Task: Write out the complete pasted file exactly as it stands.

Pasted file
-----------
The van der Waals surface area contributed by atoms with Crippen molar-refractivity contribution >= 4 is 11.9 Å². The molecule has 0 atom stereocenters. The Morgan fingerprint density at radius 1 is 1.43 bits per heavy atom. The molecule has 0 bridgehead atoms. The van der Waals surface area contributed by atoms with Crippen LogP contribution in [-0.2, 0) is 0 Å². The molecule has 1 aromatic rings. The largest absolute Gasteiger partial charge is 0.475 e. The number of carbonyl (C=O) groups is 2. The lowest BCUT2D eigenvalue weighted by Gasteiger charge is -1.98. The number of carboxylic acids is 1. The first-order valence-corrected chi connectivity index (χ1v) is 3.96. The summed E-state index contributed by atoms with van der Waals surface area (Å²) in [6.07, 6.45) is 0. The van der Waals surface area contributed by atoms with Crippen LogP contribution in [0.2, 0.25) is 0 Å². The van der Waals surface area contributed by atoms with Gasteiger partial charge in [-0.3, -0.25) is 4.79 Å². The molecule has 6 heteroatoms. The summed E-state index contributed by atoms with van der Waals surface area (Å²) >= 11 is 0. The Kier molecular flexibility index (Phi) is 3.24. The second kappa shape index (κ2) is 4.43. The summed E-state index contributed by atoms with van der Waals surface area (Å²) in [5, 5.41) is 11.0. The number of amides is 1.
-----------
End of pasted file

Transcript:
The van der Waals surface area contributed by atoms with Crippen molar-refractivity contribution >= 4 is 11.9 Å². The molecule has 0 atom stereocenters. The Morgan fingerprint density at radius 1 is 1.43 bits per heavy atom. The molecule has 0 bridgehead atoms. The van der Waals surface area contributed by atoms with Crippen LogP contribution in [-0.2, 0) is 0 Å². The molecule has 1 aromatic rings. The largest absolute Gasteiger partial charge is 0.475 e. The number of carbonyl (C=O) groups is 2. The lowest BCUT2D eigenvalue weighted by Gasteiger charge is -1.98. The number of carboxylic acids is 1. The first-order valence-corrected chi connectivity index (χ1v) is 3.96. The summed E-state index contributed by atoms with van der Waals surface area (Å²) in [6.07, 6.45) is 0. The van der Waals surface area contributed by atoms with Crippen LogP contribution in [0.2, 0.25) is 0 Å². The van der Waals surface area contributed by atoms with Gasteiger partial charge in [-0.3, -0.25) is 4.79 Å². The molecule has 6 heteroatoms. The summed E-state index contributed by atoms with van der Waals surface area (Å²) >= 11 is 0. The Kier molecular flexibility index (Phi) is 3.24. The second kappa shape index (κ2) is 4.43. The summed E-state index contributed by atoms with van der Waals surface area (Å²) in [5, 5.41) is 11.0. The number of amides is 1.